Texas Tech basketball: Pop Isaacs is breaking out at just the right time

Omaha v Texas Tech
Omaha v Texas Tech / John E. Moore III/GettyImages

All offseason, Texas Tech basketball fans looked forward to the sophomore campaign of sharp-shooting guard Pop Isaacs. However, since the start of the season, there has been something off in his game. Fortunately, on Thursday night, the Las Vegas, Nevada native had the type of breakout performance that we've been expecting to see and it couldn't have come at a better time in the season.

No, Texas Tech didn't need all of Isaacs' career-high 28 points to down a bad Sam Houston team. In the 96-60 win, the Red Raiders controlled the action almost from the opening tip. Grant McCasland's team jumped out to a 19-point second-half lead and never looked back in what might have been his team's most complete effort of the season.

However, Tech has bigger fish to fry than the Bearkats. Big 12 play begins one week from Saturday and it will be the toughest gauntlet the players on this roster have ever experienced.

Thus, with only one more non-conference tuneup remaining (New Year's Day against North Alabama), it is time for Tech to start firing on all cylinders. And perhaps the biggest cylinder that drives this team is Isaacs.

There is no player on this roster with a higher ceiling. Isaacs has All-Big 12 talent and he is a player who could make this team a legitimate contender for the NCAA Tournament.

When Isaacs is at his best, he's an elite scorer who is fearless and supremely confident in his abilities. When he's off his game, though, he's an inefficient scorer who requires far too many shots to get his points.

For most of this season, the latter version of Isaacs has been what we've seen. His overall field goal percentage has dropped from 36.8% last season to 34.7% this season. Also, his 3-point shooting has fallen from 37.8% to 27.2%.

Despite those dips, Isaacs has not been timid on offense. He's actually taking 1.2 more shots per 40 minutes played than he did a year ago. That includes 0.5 more 3-point attempts per 40 minutes as well.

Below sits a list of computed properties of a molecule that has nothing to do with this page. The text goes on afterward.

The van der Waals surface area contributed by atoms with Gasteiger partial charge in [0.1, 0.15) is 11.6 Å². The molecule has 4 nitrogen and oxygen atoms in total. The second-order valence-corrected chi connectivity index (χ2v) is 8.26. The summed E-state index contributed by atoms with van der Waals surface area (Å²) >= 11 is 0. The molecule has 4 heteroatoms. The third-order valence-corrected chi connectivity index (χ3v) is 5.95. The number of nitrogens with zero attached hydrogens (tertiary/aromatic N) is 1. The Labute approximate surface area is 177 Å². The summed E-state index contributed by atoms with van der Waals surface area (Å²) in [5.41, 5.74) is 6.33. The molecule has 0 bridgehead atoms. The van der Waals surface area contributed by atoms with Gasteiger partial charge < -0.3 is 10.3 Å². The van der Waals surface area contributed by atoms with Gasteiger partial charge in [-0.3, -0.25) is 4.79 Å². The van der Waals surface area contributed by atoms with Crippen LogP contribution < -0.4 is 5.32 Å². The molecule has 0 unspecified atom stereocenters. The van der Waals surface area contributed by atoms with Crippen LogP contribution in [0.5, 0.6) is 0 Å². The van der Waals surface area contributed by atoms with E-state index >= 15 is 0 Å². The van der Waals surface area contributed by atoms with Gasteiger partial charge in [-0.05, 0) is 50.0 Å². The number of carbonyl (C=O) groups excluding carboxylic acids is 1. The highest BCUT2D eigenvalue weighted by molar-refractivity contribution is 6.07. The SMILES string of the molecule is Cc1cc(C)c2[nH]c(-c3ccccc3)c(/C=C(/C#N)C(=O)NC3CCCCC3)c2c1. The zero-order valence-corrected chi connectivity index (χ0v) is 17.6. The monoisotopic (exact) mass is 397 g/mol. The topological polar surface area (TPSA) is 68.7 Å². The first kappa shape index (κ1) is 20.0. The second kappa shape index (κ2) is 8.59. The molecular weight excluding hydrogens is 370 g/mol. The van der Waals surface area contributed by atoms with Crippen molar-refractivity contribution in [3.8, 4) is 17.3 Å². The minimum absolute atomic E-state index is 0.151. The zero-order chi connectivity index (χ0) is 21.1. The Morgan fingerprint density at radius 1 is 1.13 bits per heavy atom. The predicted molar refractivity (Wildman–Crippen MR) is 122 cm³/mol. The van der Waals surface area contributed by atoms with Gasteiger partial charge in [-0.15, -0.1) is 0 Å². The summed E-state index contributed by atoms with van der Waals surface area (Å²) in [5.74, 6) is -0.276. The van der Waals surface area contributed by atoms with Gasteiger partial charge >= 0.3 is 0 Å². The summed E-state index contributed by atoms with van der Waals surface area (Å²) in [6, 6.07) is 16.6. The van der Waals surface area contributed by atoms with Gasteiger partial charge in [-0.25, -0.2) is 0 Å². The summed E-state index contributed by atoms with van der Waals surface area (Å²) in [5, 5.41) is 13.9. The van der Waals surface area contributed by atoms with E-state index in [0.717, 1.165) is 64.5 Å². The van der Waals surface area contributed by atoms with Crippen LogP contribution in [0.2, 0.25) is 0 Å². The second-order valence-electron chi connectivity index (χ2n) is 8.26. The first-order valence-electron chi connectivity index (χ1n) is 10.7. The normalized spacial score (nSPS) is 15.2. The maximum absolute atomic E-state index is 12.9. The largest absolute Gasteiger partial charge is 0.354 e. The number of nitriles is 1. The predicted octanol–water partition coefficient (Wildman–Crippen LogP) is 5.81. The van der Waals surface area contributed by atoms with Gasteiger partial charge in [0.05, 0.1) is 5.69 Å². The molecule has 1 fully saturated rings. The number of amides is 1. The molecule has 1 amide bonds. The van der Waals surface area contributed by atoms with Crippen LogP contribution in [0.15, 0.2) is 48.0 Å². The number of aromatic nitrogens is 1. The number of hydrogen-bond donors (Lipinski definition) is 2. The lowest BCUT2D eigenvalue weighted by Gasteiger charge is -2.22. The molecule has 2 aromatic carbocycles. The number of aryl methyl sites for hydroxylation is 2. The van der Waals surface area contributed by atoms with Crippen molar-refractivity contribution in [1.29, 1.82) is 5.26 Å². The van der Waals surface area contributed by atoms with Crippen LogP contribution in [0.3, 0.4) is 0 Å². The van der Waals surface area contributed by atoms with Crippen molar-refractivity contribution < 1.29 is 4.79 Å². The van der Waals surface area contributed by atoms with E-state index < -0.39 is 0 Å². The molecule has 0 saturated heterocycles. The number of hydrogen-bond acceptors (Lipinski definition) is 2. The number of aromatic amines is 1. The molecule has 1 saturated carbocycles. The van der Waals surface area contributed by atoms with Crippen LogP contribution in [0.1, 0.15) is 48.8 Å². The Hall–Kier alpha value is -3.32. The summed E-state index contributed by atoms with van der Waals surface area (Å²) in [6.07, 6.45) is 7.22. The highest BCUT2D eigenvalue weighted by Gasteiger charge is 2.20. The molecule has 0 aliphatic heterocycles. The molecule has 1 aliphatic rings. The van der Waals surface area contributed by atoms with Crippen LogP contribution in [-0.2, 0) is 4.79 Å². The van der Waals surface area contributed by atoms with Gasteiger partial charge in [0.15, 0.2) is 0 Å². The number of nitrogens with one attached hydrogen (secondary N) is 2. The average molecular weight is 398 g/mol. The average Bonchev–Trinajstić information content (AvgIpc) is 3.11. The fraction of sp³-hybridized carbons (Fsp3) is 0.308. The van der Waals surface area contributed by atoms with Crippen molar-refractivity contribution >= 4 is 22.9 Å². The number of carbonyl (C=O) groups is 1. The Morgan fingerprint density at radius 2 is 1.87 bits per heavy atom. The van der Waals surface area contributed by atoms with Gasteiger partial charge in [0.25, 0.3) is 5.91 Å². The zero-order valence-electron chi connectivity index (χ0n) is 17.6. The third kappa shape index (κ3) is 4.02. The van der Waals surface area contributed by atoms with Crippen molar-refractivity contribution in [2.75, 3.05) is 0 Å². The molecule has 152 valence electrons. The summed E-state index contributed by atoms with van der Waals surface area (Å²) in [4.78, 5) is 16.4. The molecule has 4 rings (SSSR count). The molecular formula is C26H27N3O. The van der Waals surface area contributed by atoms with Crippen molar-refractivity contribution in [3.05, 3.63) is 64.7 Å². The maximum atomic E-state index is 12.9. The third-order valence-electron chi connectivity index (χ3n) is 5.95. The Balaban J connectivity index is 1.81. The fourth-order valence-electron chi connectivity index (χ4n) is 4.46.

Yes, Isaacs is scoring a respectable 15.4 points per game this year, up from 11.2 a season ago. However, if he remains as inefficient as he's been for most of 2023-24, Tech is going to struggle in Big 12 play.

That's why Thursday's effort was so encouraging. Not only was it his third-straight game with at least 18 points but it was also his most efficient night of the year.

It was the first time this year that he's shot over 50% from the floor (52.6% to be exact). What's more, his 5-11 showing from beyond the 3-point arc was his best shooting night of the season from deep.

Over the past three games, Isaacs has begun to resemble the player every Texas Tech fan hoped he would be as a sophomore. He's shot 43.4% overall and 37% from downtown. Also, his free-throw shooting has improved to 81.8% (up from his season average of 75.4% prior to this three-game run).

Now, the question is whether or not this uptick in performance can continue into Big 12 play. After all, the level of competition that Isaacs will see when conference action kicks off will be like nothing he's seen thus far in his sophomore year.

The good news for Texas Tech fans is that last year, Isaacs actually increased his overall scoring average from 11.5 points per game to 12.4 points per game in conference games. Though his 3-point shooting did dip a bit in conference play, he still shot over 35% in his first march through the Big 12.

Of course, it isn't all about scoring with Isaacs. Taking care of the ball and getting others involved is also something he is asked to do.

This season, his assists per 40 minutes played are up to 4.5 from 3.7 a season ago. Now, it is going to be imperative that his turnovers remain under control, though.

This year, his turnovers are up from 2.3 to 2.7 per game. That's likely due, though, to the fact that he's playing two more minutes per game and being asked to facilitate more of the offense this year. When it comes to turnovers per 40 minutes, his numbers this year are essentially the same as last season.

Overall, Isaacs is trending in the right direction at just the right time on the calendar. He's scored in double figures in eight of the last nine games and he has been finding ways to impact the game even when the 3-point shot hasn't been falling for him.

Now, that part of his game might be rounding back into form and that could make him one of the most difficult players in the Big 12 to contain. An elite scorer is what the Red Raiders need to compete in league play and Isaacs might be the only player on the roster capable of wearing that superhero's cape. That's why his recent uptick in play has been a welcome sight on the South Plains.